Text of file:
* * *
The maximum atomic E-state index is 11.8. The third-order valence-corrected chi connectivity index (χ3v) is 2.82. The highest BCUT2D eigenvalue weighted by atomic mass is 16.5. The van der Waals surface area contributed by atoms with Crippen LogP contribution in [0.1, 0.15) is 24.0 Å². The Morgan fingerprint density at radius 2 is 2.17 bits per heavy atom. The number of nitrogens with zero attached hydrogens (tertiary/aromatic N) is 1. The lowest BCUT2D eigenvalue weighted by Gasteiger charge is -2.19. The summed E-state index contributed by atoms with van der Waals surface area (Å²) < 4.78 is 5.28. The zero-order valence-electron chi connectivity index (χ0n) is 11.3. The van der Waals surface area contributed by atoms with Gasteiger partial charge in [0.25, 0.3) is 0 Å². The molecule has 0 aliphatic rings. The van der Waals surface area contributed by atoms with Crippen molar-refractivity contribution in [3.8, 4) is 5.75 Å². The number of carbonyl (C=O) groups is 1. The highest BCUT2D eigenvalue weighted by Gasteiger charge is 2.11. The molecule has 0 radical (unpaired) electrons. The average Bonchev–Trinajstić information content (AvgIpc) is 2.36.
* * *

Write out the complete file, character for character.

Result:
The maximum atomic E-state index is 11.8. The third-order valence-corrected chi connectivity index (χ3v) is 2.82. The highest BCUT2D eigenvalue weighted by atomic mass is 16.5. The van der Waals surface area contributed by atoms with Crippen LogP contribution in [0.1, 0.15) is 24.0 Å². The Morgan fingerprint density at radius 2 is 2.17 bits per heavy atom. The number of nitrogens with zero attached hydrogens (tertiary/aromatic N) is 1. The lowest BCUT2D eigenvalue weighted by Gasteiger charge is -2.19. The summed E-state index contributed by atoms with van der Waals surface area (Å²) < 4.78 is 5.28. The zero-order valence-electron chi connectivity index (χ0n) is 11.3. The van der Waals surface area contributed by atoms with Gasteiger partial charge in [0.25, 0.3) is 0 Å². The molecule has 0 aliphatic rings. The van der Waals surface area contributed by atoms with Crippen molar-refractivity contribution in [3.8, 4) is 5.75 Å². The number of carbonyl (C=O) groups is 1. The highest BCUT2D eigenvalue weighted by Gasteiger charge is 2.11. The molecule has 0 radical (unpaired) electrons. The average Bonchev–Trinajstić information content (AvgIpc) is 2.36.